Examining a multidimensional model of student motivation and engagement using a construct validation approach
Article first published online: 24 DEC 2010
2007 The British Psychological Society
British Journal of Educational Psychology
Volume 77, Issue 2, pages 413–440, June 2007
How to Cite
Martin, A. J. (2007), Examining a multidimensional model of student motivation and engagement using a construct validation approach. British Journal of Educational Psychology, 77: 413–440. doi: 10.1348/000709906X118036
- Issue published online: 24 DEC 2010
- Article first published online: 24 DEC 2010
- Received 26 May 2005; revised version received 16 May 2006
Background. This study seeks to examine a multidimensional model of student motivation and engagement using within- and between-network construct validation approaches.
Aims. The study tests the first- and higher-order factor structure of the motivation and engagement wheel and its corresponding measurement tool, the Motivation and Engagement Scale – High School (MES-HS; formerly the Student Motivation and Engagement Scale).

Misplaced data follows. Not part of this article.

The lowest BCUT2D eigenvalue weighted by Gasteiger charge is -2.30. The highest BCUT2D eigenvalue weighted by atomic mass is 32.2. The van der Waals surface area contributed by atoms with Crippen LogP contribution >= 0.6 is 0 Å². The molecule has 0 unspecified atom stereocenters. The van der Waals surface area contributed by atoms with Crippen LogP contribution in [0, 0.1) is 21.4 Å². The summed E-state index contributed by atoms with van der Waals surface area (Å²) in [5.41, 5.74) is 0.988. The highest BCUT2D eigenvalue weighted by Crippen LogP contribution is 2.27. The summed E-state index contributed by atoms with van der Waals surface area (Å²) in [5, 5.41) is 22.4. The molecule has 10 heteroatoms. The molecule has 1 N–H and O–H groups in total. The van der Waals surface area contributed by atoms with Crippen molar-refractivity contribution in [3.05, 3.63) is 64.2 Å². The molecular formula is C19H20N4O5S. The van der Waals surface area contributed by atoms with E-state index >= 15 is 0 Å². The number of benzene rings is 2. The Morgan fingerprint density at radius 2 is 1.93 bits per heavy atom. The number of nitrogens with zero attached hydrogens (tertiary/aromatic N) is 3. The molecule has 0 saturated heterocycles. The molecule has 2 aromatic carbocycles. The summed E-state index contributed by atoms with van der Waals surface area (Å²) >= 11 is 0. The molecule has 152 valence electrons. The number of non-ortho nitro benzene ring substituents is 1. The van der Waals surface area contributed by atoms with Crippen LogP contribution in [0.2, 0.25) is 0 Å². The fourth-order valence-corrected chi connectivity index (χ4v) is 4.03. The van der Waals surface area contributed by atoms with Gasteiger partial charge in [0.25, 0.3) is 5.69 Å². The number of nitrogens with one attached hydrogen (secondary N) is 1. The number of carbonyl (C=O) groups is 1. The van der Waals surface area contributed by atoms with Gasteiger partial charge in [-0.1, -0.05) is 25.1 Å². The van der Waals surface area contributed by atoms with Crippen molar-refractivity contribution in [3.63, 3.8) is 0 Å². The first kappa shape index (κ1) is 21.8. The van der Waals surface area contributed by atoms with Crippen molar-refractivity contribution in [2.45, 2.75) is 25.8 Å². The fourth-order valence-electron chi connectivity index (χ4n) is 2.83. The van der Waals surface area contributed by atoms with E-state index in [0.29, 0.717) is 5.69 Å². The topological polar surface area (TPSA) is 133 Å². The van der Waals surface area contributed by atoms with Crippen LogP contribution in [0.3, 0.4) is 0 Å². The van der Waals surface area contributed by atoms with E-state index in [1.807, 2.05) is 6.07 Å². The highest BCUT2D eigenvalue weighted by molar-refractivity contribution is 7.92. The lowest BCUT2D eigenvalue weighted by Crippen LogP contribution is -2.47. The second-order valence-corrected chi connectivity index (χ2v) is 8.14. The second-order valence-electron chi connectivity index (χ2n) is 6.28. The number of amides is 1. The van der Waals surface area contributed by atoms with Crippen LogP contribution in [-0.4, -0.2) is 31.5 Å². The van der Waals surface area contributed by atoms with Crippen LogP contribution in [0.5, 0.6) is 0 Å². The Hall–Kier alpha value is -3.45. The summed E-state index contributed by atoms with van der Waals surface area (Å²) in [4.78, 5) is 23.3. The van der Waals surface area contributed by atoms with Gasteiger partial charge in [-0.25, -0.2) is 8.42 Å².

Sample. The study draws upon data from 12,237 high school students from 38 Australian high schools.
Methods. The hypothesized 11-factor first-order structure and the four-factor higher-order structure, their relationship with a set of between-network measures (class participation, enjoyment of school, educational aspirations), factor invariance across gender and year-level, and the effects of age and gender are examined using confirmatory factor analysis and structural equation modelling.
Results. In terms of within-network validity, (1) the data confirm that the 11-factor and higher-order factor models of motivation and engagement are good fitting and (2) multigroup tests showed invariance across gender and year levels. In terms of between-network validity, (3) correlations with enjoyment of school, class participation and educational aspirations are in the hypothesized directions, and (4) girls reflect a more adaptive pattern of motivation and engagement, and year-level findings broadly confirm hypotheses that middle high school students seem to reflect a less adaptive pattern of motivation and engagement.
Conclusion. The first- and higher-order structures hold direct implications for educational practice and directions for future motivation and engagement research.